A Carbon Price Policy That Continues With Twists and Turns

Carbon pricing has been front and centre in the political debate in Australia, particularly since the August 2010 election, but also in the lead-up to Kevin Rudd becoming Prime Minister, right through until he was deposed. At that stage it had disappeared from the agenda after talks failed at the Copenhagen summit after which then Prime Minister Rudd swiftly dumped his governments’ plans for an emissions trading scheme. We then had nothing in the form of emissions trading or carbon pricing when Julia Gillard became Prime Minister, until after the election where Ms Gillard had promised there would not be a carbon tax under her government.It was then, that under negotiations for a minority government, the PM, in seeking support to remain Prime Minister agreed to put forward plans for a price on carbon emissions.

From that moment on the problems started for the Gillard Government. First it was a problem of credibility, our nation’s leader had lied and her administration has never recovered from that. Then the negotiations, particularly with the Australian Greens, who wanted a lot more from the new carbon price than the ETS Kevin Rudd proposed, proved a delicate process where there was clearly a lot more giving in then taking concessions from the Greens.

Then it was time for the hard selling of the policy to the public, already let down by the lie and finding it extra hard to believe that the compensation would be enough to allay the extra cost burden under a carbon pricing regime. In recent weeks it has become clear that a significant number of people are probably less concerned about the extra costs of the carbon tax and the government would be hoping that the numbers continue to head in the right direction.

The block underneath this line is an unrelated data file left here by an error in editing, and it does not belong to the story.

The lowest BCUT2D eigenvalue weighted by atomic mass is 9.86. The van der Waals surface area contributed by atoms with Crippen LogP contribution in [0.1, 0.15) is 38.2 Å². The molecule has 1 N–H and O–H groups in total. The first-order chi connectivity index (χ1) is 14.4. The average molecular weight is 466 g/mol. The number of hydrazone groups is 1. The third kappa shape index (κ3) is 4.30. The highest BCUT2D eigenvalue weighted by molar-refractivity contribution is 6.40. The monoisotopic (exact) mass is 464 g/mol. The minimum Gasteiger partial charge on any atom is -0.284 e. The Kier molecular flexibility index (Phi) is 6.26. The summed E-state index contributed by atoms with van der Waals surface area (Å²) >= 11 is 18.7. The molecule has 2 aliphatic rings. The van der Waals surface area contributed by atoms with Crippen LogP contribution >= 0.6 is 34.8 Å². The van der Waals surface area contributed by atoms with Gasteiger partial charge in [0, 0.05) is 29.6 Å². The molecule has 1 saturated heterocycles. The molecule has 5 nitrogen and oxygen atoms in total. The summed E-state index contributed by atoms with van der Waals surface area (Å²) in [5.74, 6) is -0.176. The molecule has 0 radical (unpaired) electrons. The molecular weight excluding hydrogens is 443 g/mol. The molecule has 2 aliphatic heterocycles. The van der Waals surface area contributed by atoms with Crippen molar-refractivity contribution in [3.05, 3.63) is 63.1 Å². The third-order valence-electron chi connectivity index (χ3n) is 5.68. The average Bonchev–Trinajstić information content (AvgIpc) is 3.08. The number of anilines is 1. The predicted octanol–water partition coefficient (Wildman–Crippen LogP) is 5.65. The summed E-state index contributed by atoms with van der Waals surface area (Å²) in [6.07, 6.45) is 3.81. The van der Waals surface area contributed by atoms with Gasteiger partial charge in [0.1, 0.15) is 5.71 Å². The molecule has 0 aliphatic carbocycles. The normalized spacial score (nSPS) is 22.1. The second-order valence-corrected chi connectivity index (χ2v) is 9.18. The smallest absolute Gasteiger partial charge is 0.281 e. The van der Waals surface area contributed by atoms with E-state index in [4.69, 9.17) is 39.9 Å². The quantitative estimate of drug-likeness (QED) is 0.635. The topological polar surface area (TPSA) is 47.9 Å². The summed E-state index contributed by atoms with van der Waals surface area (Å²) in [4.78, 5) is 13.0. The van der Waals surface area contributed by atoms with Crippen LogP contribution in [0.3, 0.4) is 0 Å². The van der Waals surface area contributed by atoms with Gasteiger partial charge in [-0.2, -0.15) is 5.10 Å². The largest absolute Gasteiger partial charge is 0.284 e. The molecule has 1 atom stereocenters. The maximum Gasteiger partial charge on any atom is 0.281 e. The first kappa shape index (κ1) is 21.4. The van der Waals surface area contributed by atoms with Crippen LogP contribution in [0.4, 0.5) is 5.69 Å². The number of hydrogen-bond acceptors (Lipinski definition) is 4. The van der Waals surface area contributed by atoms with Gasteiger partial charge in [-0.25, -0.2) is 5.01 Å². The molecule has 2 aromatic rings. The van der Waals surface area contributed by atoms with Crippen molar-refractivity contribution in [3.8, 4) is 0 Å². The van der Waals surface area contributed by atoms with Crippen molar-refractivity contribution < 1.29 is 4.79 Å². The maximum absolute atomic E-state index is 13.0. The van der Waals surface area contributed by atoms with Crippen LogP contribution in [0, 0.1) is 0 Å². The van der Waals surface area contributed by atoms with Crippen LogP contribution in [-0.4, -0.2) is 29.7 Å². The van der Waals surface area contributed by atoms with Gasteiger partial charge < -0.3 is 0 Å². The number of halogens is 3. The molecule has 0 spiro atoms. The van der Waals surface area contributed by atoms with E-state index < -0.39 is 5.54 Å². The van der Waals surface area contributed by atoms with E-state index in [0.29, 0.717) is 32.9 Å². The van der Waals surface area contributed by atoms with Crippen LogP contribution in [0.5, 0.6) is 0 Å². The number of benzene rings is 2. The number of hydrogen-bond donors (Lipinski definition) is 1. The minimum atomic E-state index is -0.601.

Since the fixed price carbon reduction scheme began on July the 1st though, elements of it have either been dropped or temporarily sat aside. First, just last week, in linking our carbon price with the European Union from 2015, the ALP agreed to drop the floor price. This would have meant that the cost of carbon credits did not drop below $15 dollars per tonne.

Today there was another backdown. The Labor Government gave up on talks to secure the shutdown of five of the biggest coal-fired power stations. The sticking point being that the compensation put on the table by the government was not enough. Now, this could be returned to at a later date, but the outcome of future talks would probably be more of the same without more latitude being given.

If the scheme hadn’t already been thrown into confusion over revenue with the removal of the floor price, now any thoughts of the mid to long-term reduction of domestic emissions appear dashed- not that domestic emissions would have been reduced under early years of the policy anyway.

So now, not only is future revenue with the emissions trading scheme beginning in three years time in doubt, now even the emissions reduction targets are in jeopardy if talks cannot be resumed and a mutually agreeable outcome reached.

What’s next on the rollercoaster that is carbon pricing? The story won’t end here.

About Tom Bridge

A perennial student of politics, providing commentary for money and for free. Email me at tbridgey@gmail.com or contact me on 0435 035 095 for engagements.

Posted on September 5, 2012, in Federal Politics and tagged , , , , , , , , , , , , , , , , . Bookmark the permalink. Leave a comment.

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